The two now predominantly rely on specialised vintage buyers and second-hand sites such as eBay. “The vintage market itself is not transparent,” said Wijngaarden, “but last year we worked to correct this within our business model, focusing on a supply chain with a more transparent network.” The team has done this by attempting to work with suppliers who value a more sustainable process.

READ> 7 online stores to score the best vintage luxury goods

However, although 1/Off uses pre-owned clothing the duo do seek high-quality items that aren’t necessarily always destined for landfills. Discarded luxury pieces are often sought out for resale. To counter this, both say that they are not using virgin materials (except for some strong thread which they do have to buy new to use on their more technical pieces), and this makes their business unique. Buttons are recycled, taken off old clothing and the majority of threads are old stock.

Making an item of clothing can take anywhere from four hours to a few days. Because each vintage piece is unique, and because the pair like to work almost exclusively with high-end labels such as Saint Laurent, Chanel and Ralph Lauren, their seamstresses have to tackle each garment individually from start to finish.

“Not all Chanel tweed blazers have buttons in the same place, or sleeves sewn the same,” says Nguyen, “so it takes a lot of expertise to re-work it into one of our in-house styles. The trick is to make each old piece work within the current collection whilst keeping its identity. The pieces we choose are already of such high quality – we just want to update them.”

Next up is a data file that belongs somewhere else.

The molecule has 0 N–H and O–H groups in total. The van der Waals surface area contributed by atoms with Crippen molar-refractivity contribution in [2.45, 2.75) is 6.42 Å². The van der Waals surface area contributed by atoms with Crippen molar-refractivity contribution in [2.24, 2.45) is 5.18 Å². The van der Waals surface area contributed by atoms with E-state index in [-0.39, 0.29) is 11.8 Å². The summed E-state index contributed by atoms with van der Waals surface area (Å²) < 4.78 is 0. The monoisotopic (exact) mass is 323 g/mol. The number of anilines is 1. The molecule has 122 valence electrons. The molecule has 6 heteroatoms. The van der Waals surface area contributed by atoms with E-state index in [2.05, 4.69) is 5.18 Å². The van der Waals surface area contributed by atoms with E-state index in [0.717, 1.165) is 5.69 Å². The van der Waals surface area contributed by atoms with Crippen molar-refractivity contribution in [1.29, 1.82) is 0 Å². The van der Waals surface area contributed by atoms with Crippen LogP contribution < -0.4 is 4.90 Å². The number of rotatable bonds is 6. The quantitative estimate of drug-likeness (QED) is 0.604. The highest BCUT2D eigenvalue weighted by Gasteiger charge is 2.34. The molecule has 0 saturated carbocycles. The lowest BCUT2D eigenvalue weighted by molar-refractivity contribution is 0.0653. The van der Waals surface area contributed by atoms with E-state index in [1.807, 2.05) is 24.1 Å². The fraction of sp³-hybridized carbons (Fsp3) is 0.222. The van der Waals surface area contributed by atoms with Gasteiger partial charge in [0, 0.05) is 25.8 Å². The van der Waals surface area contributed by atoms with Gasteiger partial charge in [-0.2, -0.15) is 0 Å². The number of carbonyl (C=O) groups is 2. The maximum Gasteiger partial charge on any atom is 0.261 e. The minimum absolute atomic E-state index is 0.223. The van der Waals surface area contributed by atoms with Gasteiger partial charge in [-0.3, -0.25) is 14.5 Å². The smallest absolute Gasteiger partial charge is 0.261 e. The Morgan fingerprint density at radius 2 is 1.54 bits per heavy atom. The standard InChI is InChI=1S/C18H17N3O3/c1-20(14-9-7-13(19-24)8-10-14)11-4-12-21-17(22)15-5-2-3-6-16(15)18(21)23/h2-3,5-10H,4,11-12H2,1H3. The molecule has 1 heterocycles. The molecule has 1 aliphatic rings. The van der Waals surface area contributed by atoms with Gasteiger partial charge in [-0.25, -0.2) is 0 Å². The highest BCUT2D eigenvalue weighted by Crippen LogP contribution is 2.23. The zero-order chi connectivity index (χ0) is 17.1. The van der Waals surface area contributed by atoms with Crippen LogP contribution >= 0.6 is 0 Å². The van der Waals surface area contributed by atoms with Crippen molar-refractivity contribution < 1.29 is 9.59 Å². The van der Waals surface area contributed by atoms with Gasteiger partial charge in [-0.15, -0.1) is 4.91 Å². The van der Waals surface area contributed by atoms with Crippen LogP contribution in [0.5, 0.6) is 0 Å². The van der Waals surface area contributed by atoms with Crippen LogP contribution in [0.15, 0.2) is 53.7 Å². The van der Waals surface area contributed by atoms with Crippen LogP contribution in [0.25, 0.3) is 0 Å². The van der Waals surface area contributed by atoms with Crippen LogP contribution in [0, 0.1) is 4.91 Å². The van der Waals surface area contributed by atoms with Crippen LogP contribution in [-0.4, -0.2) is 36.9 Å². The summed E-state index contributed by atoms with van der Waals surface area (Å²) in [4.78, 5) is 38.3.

(Photo: Instagram/1/Off Paris) “Not all Chanel tweed blazers have buttons in the same place, or sleeves sewn the same, so it takes a lot of expertise to re-work it into one of our in-house styles.” – Xuan-Thu Nguyen Part of 1/Off’s appeal lies in the respect they have for each garment’s history. There’s a joy in discovering a name a previous owner has written on a label, an extra loop sewn into a collar or initials monogrammed on an inner coat pocket. All these details they leave.

Due to the nature of 1/Off’s model, surely the idea of scaling production is of some concern? Apparently not. “The vintage market is vast, there is so much waste and there are plenty of resources,” said Wijngaarden. “And due to our production being entirely in-house, we can expand easily. We aren’t limited; it’s just a new way of thinking.”

What does 2020 hold for the brand? “We now have massive labels approaching, like Levi’s, to collaborate or asking us to give advice on our upcycling model,” said Wijngaarden. “It’s a super exciting time, for us and also for the industry. We hope to grow, sustainably, and we want to show that fashion’s mindset can change.”

“Fashion has for so long been dictated by season, old versus new, discount versus full price – 1/Off works outside of this cycle. It’s original, the pieces make a statement and are easy to mix with things you already own.” – Laura Larbalestier

By Flora Macdonald Johnston © 2020 The Financial Times